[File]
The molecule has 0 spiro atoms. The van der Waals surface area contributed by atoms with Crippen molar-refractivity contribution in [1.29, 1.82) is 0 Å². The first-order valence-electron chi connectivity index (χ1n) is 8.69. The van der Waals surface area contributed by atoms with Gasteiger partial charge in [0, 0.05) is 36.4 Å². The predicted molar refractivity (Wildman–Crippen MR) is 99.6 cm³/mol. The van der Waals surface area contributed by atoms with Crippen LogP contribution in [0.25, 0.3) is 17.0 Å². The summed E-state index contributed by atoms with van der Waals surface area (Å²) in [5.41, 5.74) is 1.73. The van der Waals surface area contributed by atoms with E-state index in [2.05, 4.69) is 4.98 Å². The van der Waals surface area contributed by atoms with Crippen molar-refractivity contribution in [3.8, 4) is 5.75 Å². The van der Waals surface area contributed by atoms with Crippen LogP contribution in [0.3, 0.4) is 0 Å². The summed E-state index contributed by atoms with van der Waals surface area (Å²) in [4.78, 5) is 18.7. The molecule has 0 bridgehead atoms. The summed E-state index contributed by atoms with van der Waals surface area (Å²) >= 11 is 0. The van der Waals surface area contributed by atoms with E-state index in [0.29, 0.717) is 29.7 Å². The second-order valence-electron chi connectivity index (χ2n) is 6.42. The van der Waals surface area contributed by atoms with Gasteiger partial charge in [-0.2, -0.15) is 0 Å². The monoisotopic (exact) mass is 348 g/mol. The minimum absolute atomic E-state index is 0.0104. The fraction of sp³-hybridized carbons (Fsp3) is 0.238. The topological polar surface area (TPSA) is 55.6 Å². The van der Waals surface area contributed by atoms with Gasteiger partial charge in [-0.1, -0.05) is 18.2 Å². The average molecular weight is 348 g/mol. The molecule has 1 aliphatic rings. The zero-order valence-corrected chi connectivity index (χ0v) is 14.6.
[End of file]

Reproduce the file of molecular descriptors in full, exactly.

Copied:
The molecule has 0 spiro atoms. The van der Waals surface area contributed by atoms with Crippen molar-refractivity contribution in [1.29, 1.82) is 0 Å². The first-order valence-electron chi connectivity index (χ1n) is 8.69. The van der Waals surface area contributed by atoms with Gasteiger partial charge in [0, 0.05) is 36.4 Å². The predicted molar refractivity (Wildman–Crippen MR) is 99.6 cm³/mol. The van der Waals surface area contributed by atoms with Crippen LogP contribution in [0.25, 0.3) is 17.0 Å². The summed E-state index contributed by atoms with van der Waals surface area (Å²) in [5.41, 5.74) is 1.73. The van der Waals surface area contributed by atoms with E-state index in [2.05, 4.69) is 4.98 Å². The van der Waals surface area contributed by atoms with Crippen molar-refractivity contribution in [3.8, 4) is 5.75 Å². The van der Waals surface area contributed by atoms with Crippen LogP contribution in [0.3, 0.4) is 0 Å². The summed E-state index contributed by atoms with van der Waals surface area (Å²) in [4.78, 5) is 18.7. The molecule has 0 bridgehead atoms. The summed E-state index contributed by atoms with van der Waals surface area (Å²) >= 11 is 0. The van der Waals surface area contributed by atoms with E-state index in [0.29, 0.717) is 29.7 Å². The second-order valence-electron chi connectivity index (χ2n) is 6.42. The van der Waals surface area contributed by atoms with Gasteiger partial charge in [-0.2, -0.15) is 0 Å². The monoisotopic (exact) mass is 348 g/mol. The minimum absolute atomic E-state index is 0.0104. The fraction of sp³-hybridized carbons (Fsp3) is 0.238. The topological polar surface area (TPSA) is 55.6 Å². The van der Waals surface area contributed by atoms with Gasteiger partial charge in [-0.1, -0.05) is 18.2 Å². The average molecular weight is 348 g/mol. The molecule has 1 aliphatic rings. The zero-order valence-corrected chi connectivity index (χ0v) is 14.6.